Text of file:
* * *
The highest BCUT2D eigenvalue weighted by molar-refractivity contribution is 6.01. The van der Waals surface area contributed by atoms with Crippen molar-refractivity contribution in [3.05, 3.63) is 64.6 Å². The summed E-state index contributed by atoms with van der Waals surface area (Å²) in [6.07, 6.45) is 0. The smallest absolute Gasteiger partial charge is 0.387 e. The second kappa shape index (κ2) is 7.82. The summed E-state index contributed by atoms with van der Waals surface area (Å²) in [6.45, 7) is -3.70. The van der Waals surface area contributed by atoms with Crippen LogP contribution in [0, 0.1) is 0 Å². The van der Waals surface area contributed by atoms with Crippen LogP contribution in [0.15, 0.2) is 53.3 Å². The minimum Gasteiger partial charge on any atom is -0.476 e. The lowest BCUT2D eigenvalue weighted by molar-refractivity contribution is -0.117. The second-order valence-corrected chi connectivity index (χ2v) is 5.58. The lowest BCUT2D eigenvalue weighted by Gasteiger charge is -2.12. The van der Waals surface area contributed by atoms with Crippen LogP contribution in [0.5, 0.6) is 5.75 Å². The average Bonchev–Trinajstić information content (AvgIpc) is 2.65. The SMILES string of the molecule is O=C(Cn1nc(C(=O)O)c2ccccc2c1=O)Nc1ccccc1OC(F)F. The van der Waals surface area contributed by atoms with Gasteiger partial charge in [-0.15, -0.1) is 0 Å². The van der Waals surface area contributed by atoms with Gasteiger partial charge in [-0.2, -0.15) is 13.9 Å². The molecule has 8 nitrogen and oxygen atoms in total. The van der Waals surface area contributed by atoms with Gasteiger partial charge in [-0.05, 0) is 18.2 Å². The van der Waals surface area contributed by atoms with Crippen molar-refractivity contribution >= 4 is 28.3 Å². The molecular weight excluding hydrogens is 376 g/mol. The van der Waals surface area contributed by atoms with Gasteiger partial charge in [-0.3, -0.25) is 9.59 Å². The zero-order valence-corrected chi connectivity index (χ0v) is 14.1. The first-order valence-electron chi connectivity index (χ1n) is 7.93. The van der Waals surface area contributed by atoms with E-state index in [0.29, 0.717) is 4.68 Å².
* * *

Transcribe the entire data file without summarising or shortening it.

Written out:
The highest BCUT2D eigenvalue weighted by molar-refractivity contribution is 6.01. The van der Waals surface area contributed by atoms with Crippen molar-refractivity contribution in [3.05, 3.63) is 64.6 Å². The summed E-state index contributed by atoms with van der Waals surface area (Å²) in [6.07, 6.45) is 0. The smallest absolute Gasteiger partial charge is 0.387 e. The second kappa shape index (κ2) is 7.82. The summed E-state index contributed by atoms with van der Waals surface area (Å²) in [6.45, 7) is -3.70. The van der Waals surface area contributed by atoms with Crippen LogP contribution in [0, 0.1) is 0 Å². The van der Waals surface area contributed by atoms with Crippen LogP contribution in [0.15, 0.2) is 53.3 Å². The minimum Gasteiger partial charge on any atom is -0.476 e. The lowest BCUT2D eigenvalue weighted by molar-refractivity contribution is -0.117. The second-order valence-corrected chi connectivity index (χ2v) is 5.58. The lowest BCUT2D eigenvalue weighted by Gasteiger charge is -2.12. The van der Waals surface area contributed by atoms with Crippen LogP contribution in [0.5, 0.6) is 5.75 Å². The average Bonchev–Trinajstić information content (AvgIpc) is 2.65. The SMILES string of the molecule is O=C(Cn1nc(C(=O)O)c2ccccc2c1=O)Nc1ccccc1OC(F)F. The van der Waals surface area contributed by atoms with Gasteiger partial charge in [-0.15, -0.1) is 0 Å². The van der Waals surface area contributed by atoms with Gasteiger partial charge in [-0.2, -0.15) is 13.9 Å². The molecule has 8 nitrogen and oxygen atoms in total. The van der Waals surface area contributed by atoms with Gasteiger partial charge in [-0.05, 0) is 18.2 Å². The van der Waals surface area contributed by atoms with Crippen molar-refractivity contribution >= 4 is 28.3 Å². The molecular weight excluding hydrogens is 376 g/mol. The van der Waals surface area contributed by atoms with Gasteiger partial charge in [-0.3, -0.25) is 9.59 Å². The zero-order valence-corrected chi connectivity index (χ0v) is 14.1. The first-order valence-electron chi connectivity index (χ1n) is 7.93. The van der Waals surface area contributed by atoms with E-state index in [0.29, 0.717) is 4.68 Å².